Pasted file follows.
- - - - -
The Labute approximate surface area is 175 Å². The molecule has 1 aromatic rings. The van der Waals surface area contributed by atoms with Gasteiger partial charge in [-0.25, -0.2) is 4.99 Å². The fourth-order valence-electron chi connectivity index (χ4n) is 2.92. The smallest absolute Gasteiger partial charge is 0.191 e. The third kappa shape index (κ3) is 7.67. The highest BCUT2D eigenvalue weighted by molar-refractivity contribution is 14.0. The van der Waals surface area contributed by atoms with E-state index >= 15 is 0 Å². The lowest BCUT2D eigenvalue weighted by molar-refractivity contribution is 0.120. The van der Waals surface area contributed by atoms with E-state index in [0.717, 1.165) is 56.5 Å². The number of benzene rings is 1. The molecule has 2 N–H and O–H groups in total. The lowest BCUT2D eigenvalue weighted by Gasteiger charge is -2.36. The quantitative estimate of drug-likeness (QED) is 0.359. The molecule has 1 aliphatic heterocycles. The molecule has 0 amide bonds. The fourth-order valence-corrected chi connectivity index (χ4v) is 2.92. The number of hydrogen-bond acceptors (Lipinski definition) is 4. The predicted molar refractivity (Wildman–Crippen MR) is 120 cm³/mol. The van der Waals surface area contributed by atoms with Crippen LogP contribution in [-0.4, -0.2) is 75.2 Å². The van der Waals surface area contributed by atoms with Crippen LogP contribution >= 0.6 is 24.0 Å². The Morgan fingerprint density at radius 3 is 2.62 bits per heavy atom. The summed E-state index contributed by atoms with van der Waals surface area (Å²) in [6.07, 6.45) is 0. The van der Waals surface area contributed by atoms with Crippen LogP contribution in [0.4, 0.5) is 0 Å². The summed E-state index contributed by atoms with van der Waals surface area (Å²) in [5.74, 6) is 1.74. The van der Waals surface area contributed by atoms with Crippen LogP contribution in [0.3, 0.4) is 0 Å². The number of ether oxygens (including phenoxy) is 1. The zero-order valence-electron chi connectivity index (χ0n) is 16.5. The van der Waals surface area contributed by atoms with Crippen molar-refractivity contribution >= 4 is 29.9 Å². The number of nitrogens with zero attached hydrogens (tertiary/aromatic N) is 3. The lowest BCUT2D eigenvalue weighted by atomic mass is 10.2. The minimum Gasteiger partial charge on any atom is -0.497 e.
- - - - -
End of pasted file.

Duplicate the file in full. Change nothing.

The Labute approximate surface area is 175 Å². The molecule has 1 aromatic rings. The van der Waals surface area contributed by atoms with Gasteiger partial charge in [-0.25, -0.2) is 4.99 Å². The fourth-order valence-electron chi connectivity index (χ4n) is 2.92. The smallest absolute Gasteiger partial charge is 0.191 e. The third kappa shape index (κ3) is 7.67. The highest BCUT2D eigenvalue weighted by molar-refractivity contribution is 14.0. The van der Waals surface area contributed by atoms with E-state index >= 15 is 0 Å². The lowest BCUT2D eigenvalue weighted by molar-refractivity contribution is 0.120. The van der Waals surface area contributed by atoms with E-state index in [0.717, 1.165) is 56.5 Å². The number of benzene rings is 1. The molecule has 2 N–H and O–H groups in total. The lowest BCUT2D eigenvalue weighted by Gasteiger charge is -2.36. The quantitative estimate of drug-likeness (QED) is 0.359. The molecule has 1 aliphatic heterocycles. The molecule has 0 amide bonds. The fourth-order valence-corrected chi connectivity index (χ4v) is 2.92. The number of hydrogen-bond acceptors (Lipinski definition) is 4. The predicted molar refractivity (Wildman–Crippen MR) is 120 cm³/mol. The van der Waals surface area contributed by atoms with Crippen LogP contribution in [-0.4, -0.2) is 75.2 Å². The van der Waals surface area contributed by atoms with Crippen LogP contribution >= 0.6 is 24.0 Å². The Morgan fingerprint density at radius 3 is 2.62 bits per heavy atom. The summed E-state index contributed by atoms with van der Waals surface area (Å²) in [6.07, 6.45) is 0. The van der Waals surface area contributed by atoms with Crippen LogP contribution in [0.4, 0.5) is 0 Å². The summed E-state index contributed by atoms with van der Waals surface area (Å²) in [5.74, 6) is 1.74. The van der Waals surface area contributed by atoms with Crippen LogP contribution in [0.3, 0.4) is 0 Å². The number of ether oxygens (including phenoxy) is 1. The zero-order valence-electron chi connectivity index (χ0n) is 16.5. The van der Waals surface area contributed by atoms with Crippen molar-refractivity contribution >= 4 is 29.9 Å². The number of nitrogens with zero attached hydrogens (tertiary/aromatic N) is 3. The lowest BCUT2D eigenvalue weighted by atomic mass is 10.2. The minimum Gasteiger partial charge on any atom is -0.497 e.